I’ve previously discussed why I find mid-future space colonization implausible: current humans don’t seem to meet the requirements of an expansionistic species, and living off-Earth will always be more expensive and less comfortable than remaining in the cradle. Lumpkin partially adresses these concerns by implying that colonization is more driven by a Scramble for Africa-style pressure to keep pace with competing states than rational expansion, but his depiction of colonizing “ranchers” lured off Earth by the prospect of free land seems antiquated at best. Population pressures sparked by extreme life extension could arguably justify off-Earth colonization — though I’m skeptical that humans will ever command the resources necessary to move a significant portion of humanity out of Earth’s gravity well — but Lumpkin never mentions life extension, aside from off-handed references to ‘sixty year’ careers.

In his imagined  future, the United States is a distant third ranked power behind China and Japan, which at the novel’s opening are on the brink of war. China’s global leadership position is more than plausible — in fact, it’s difficult to imagine any ‘not-awful/nation states exist’ future where China’s massive population doesn’t guarantee it superpower status. But Japan as a future superpower crosses the line from plausible to extremely unlikely, at least in my mind. Japan’s population is expected to fall to under fifty million by the 22nd century, and its strategic outlook will likely be dominated by attempting to counter growing Chinese regional hegemony — a future not conductive to attaining great power status. I understand that, for narrative purposes, Lumpkin requires the the novel’s American protagonists to not represent the world’s most powerful state. But assuming that the United States loses its position of global preeminence in the next century, India would be a much more realistic leadership choice in a bi- to multipolar world, alongside China.

I do find Lumpkin’s depiction of Iran as a future US ally credible. If China continues to grow economically and incorporates central Asia into its sphere of influence, a realist Iranian government could find closer ties with Washington an attractive counterbalance to Chinese influence, especially assuming (as Lumpkin seems to) that India remains a minor power.

In Lumpkin’s future, numerous nations field space combat fleets, including smaller states like Korea, Iran, various Latin American nations, and the UK. I find this very unlikely. Even assuming that technological progress, the advent of autonomous construction techniques, and off-planet economies of scale, interstellar spacecraft are extremely expensive. Today there’s only a single superpower capable of fielding a fleet of nuclear aircraft carriers, which are maybe an order of magnitude less complex than a starship. If the international order of a future starfaring humanity remains structured around competing nation states, I would expect only a few of the largest and richest countries to command the resources necessary to construct starships, if any elect to at all.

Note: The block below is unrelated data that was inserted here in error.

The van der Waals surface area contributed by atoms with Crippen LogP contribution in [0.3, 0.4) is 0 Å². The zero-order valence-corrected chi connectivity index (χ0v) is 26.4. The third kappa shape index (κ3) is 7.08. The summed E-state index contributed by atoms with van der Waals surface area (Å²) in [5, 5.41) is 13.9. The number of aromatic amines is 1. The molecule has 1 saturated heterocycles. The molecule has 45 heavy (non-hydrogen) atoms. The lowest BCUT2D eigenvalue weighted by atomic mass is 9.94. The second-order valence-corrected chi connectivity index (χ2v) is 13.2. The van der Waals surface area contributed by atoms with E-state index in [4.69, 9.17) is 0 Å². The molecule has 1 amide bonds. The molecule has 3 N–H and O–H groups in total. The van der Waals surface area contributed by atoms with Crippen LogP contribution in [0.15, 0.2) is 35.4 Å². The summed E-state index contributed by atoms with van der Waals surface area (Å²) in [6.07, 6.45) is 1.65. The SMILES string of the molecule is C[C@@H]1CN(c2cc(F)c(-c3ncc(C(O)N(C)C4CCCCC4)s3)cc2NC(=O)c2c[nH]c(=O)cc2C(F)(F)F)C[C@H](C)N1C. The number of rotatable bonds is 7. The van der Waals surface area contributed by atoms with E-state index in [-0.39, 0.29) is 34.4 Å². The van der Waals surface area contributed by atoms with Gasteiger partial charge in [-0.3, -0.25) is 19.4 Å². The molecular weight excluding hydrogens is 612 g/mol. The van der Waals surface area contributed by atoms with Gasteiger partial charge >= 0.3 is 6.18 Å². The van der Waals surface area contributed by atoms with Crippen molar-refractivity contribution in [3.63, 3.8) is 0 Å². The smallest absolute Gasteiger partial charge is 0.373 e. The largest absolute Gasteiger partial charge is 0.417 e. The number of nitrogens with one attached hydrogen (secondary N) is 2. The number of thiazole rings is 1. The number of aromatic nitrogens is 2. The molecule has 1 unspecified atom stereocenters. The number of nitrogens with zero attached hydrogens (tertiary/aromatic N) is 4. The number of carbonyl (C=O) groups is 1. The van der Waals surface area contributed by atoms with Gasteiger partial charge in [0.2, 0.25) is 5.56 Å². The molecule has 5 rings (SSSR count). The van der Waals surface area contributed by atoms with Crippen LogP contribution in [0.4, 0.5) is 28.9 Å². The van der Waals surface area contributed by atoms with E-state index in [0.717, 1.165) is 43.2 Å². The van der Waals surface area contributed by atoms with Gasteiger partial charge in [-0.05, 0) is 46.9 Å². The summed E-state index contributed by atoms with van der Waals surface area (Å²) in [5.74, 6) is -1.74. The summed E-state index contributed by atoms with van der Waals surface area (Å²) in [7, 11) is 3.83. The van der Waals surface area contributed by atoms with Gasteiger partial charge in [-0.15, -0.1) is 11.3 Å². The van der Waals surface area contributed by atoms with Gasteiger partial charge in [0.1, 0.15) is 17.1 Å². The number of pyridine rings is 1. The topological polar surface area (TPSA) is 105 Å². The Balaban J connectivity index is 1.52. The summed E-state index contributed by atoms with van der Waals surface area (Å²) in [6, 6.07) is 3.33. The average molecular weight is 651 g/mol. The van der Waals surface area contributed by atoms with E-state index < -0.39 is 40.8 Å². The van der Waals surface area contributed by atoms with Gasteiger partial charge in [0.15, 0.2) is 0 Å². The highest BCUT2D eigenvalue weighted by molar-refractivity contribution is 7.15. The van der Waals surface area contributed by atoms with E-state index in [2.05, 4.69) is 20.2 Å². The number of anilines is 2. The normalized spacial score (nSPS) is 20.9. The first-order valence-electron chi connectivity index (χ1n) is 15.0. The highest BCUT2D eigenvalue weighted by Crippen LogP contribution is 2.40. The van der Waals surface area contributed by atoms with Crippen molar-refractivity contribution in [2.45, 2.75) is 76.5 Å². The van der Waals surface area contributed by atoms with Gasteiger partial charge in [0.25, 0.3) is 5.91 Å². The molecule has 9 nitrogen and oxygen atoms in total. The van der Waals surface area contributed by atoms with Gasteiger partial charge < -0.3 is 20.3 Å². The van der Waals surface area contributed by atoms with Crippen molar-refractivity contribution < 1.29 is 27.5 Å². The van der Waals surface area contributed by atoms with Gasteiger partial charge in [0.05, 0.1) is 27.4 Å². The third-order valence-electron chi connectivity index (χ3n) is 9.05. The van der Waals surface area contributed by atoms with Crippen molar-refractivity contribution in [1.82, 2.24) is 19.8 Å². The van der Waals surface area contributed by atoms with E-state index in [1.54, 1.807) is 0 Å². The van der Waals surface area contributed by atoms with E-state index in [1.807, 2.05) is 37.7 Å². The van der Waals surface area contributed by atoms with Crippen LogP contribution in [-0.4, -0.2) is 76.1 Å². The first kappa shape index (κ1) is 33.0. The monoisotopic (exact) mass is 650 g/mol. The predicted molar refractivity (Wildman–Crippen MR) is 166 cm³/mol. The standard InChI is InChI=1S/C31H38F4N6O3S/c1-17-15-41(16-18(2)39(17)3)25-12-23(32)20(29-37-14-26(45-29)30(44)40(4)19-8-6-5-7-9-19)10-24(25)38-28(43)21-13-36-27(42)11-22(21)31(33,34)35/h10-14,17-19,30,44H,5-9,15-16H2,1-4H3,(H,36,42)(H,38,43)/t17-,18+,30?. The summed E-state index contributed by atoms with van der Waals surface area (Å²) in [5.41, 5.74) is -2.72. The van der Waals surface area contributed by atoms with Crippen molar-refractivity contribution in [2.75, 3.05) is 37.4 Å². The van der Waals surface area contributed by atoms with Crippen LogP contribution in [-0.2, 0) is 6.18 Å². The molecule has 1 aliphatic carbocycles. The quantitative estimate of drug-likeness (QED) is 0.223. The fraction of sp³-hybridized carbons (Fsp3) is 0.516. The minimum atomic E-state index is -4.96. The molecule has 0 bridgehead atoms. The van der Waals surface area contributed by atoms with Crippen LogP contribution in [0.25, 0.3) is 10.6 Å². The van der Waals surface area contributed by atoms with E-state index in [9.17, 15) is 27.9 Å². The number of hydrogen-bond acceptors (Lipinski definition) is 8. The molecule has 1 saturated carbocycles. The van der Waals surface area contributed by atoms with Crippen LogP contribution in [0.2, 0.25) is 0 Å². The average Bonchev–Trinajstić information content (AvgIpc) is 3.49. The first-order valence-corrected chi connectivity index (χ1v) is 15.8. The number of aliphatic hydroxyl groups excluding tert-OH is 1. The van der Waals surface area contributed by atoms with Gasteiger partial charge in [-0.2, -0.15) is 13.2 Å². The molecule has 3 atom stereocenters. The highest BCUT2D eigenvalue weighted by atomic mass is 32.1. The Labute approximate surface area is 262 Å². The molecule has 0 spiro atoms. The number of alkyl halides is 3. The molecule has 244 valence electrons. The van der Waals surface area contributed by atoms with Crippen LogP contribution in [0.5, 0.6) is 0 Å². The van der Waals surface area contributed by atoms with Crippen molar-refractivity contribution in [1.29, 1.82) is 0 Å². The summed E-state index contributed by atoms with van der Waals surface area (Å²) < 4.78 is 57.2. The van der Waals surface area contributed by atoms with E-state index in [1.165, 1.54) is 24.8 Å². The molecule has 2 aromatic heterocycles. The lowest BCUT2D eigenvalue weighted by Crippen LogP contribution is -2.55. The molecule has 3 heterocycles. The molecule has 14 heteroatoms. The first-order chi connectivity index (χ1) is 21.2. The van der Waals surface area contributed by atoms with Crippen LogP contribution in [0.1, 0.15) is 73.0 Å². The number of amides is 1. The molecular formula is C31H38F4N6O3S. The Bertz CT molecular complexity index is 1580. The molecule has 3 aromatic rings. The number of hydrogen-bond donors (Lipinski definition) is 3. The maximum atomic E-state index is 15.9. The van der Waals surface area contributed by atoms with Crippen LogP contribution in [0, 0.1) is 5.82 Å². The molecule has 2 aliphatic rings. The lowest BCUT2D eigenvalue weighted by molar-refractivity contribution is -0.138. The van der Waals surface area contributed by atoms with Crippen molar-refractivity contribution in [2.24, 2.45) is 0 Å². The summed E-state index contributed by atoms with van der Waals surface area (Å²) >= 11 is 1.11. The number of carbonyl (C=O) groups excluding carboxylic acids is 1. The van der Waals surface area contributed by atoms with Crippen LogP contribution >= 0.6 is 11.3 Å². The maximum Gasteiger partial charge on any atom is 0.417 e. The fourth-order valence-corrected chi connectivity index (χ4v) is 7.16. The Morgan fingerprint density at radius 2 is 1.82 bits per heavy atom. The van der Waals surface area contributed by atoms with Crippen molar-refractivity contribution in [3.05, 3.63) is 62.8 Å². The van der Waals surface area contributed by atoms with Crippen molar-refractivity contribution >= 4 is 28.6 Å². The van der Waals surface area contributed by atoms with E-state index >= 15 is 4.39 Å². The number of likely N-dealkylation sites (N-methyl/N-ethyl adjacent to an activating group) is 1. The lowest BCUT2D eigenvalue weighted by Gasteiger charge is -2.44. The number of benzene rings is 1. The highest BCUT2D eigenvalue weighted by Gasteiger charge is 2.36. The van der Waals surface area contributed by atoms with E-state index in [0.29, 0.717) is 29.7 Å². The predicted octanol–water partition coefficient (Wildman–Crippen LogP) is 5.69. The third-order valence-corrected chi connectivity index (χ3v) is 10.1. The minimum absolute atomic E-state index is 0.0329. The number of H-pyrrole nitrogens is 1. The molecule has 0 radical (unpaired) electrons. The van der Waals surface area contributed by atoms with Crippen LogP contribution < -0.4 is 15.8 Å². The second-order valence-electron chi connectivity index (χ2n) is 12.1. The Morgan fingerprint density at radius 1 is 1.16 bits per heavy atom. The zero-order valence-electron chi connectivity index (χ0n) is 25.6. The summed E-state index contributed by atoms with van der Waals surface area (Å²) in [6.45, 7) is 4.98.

On the economic side, Through Struggle makes no mention of space elevators, even though constructing one would appear well within the technological and organizational capabilities of civilizations capable of constructing wormhole networks. I’m skeptical that the type of space economy that Lumpkin imagines is possible with out space elevators to ease transport out of Earth’s gravity well. This seems a missed opportunity for geopolitical drama as well: in a balkanized world nations without territory along the equator would have a much more difficult time constructing an elevator of their own, an enormous strategic handicap. (Most designs for space elevators rely on centrifugal force from Earth’s rotation to support the elevator, meaning they must be built near the equator).

Through Struggle is a war story. This raises some problems; while speculating about future space combat is an interesting thought experiment, there are reasons to suspect that open, large-scale wars in space are unlikely. Almost by definition, a future politically stable and rich enough to build starships means a world where humanity will continue to grow wealthier and more educated, and presumably be less inclined towards major wars. Starship construction also arguably implies post-scarcity, reducing the material payoffs from victory. If we accept the common ‘naval warfare as space warfare analog’ premise, then the fact that humanity has not fought a naval war in seventy years is also certainly suggestive.